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Acute total hip arthroplasty versus open reduction internal fixation for posterior wall acetabular fractures in middle-aged patients

MacCormick, Lauren M. MDa,∗; Lin, Carol A. MD, MAb; Westberg, Jerald R. BAc; Schmidt, Andrew H. MDc; Templeman, David C. MDc

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doi: 10.1097/OI9.0000000000000014
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ORIF for displaced acetabular fractures can achieve an excellent functional outcome and long-term survival.[1,2] However, a subset of patients with an acetabular fracture treated with ORIF have a poor result. Multiple factors are known to predict poor outcomes and the development of post-traumatic arthritis in acetabular fractures treated with ORIF. These include the inability to achieve an anatomic reduction, involvement of the posterior acetabular wall, acetabular impaction, and full-thickness femoral head cartilage damage.[2–5] Aside from the quality of reduction, all of these are injury-specific factors that the surgeon cannot control and can be used to predict the patients that will have a poor outcome.

A poor functional outcome typically results in revision to THA, and rates of THA within 2 years after ORIF of acetabular fractures involving the posterior wall have been reported to range from 8% to 24%.[2–4,6]

In patients that develop post-traumatic hip arthritis following ORIF, THA provides good functional outcomes for patients.[7,8] However, THA for post-traumatic arthritis has higher rates of revision compared to THA for osteoarthritis.[9,10] Rates of acetabular loosening and failure have been found to be 4 times higher following THA for post-traumatic arthritis compared to routine THA for osteoarthritis in the first 10 years following surgery.[10,11] In the last decade, there has been interest in treating selected acetabular fractures with acute THA.

Acute THA is defined as concomitant fixation of an acetabular fracture and THA under 1 anesthesia around the time of the injury. There is growing evidence that acute THA in patients with risk factors for a poor outcome after acetabular fracture ORIF is a reasonable treatment option. However, the current literature is comprised of case series involving older patients.[12–18] There have been no studies directly comparing outcomes of ORIF to acute THA in patients with acetabular fractures. In addition, there is little information on acute THA for acetabular fractures in patients less than 65 years old. Prior to widespread adoption of this new concept, a critical step in the systematic investigation of a contemporary surgical technique is comparison to the standard of care. The primary objective of this study is to gather evidence regarding the functional outcomes, complications, and re-operation rates of acute THA compared to ORIF for acetabular fractures, with the expectation of equivalent complication rates and functional scores but improved longevity of the index procedure after acute THA.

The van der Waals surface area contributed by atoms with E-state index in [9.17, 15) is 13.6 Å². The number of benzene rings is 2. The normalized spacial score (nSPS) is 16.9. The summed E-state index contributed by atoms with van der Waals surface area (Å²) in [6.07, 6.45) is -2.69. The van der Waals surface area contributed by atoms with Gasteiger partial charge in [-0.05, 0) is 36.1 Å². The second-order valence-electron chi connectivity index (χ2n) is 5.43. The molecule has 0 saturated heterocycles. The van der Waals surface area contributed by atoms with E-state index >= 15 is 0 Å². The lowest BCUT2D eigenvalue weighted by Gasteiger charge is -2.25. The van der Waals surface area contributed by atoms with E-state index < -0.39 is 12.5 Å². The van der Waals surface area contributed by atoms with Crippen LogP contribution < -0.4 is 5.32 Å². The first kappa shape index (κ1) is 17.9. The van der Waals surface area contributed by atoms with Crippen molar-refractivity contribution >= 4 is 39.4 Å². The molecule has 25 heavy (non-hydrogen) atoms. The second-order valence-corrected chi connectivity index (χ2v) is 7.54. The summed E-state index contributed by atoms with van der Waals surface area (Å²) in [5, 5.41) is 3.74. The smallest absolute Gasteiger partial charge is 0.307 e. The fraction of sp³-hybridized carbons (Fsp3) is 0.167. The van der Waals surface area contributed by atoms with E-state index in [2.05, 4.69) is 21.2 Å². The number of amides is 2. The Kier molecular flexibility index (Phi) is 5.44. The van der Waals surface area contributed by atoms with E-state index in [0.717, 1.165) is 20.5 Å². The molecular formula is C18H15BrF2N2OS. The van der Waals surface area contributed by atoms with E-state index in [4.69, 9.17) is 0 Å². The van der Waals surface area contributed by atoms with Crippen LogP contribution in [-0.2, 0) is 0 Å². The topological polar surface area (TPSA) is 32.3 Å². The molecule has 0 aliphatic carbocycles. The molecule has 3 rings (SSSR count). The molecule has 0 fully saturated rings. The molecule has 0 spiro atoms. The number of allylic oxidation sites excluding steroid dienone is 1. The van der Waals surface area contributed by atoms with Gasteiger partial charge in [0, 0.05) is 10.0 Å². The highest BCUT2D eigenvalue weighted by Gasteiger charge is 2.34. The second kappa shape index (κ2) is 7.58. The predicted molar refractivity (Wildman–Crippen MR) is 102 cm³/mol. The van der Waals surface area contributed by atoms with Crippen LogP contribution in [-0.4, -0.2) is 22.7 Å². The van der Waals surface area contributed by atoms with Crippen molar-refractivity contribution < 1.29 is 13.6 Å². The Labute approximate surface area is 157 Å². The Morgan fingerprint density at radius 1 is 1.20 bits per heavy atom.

Following institutional review board approval, we retrospectively reviewed consecutive patients under the age of 65 with acetabular fractures involving the posterior wall (62A1, 62A2 + posterior wall, 62B1 + posterior wall) who were treated at an urban Level I trauma center from 1996 to 2011. The following exclusion criteria were applied: patients with cognitive dysfunction (either due to a traumatic brain injury or pre-existing disease), patients age 65 and older, acetabular fractures not involving the posterior wall, and patients with <1 year follow-up. All surgeries were done by 2 experienced surgeons: 1 surgeon with 20 years of experience in a practice devoted to the care of pelvic trauma performed all ORIF cases (DT), and 1 surgeon with similar experience in both general trauma and total joint arthroplasty performed all acute THA cases in conjunction with the other surgeon (AS and DT). All patients had initial imaging consisting of pelvis radiographs (anteroposterior and Judet views) and computed tomography (CT) of the pelvis.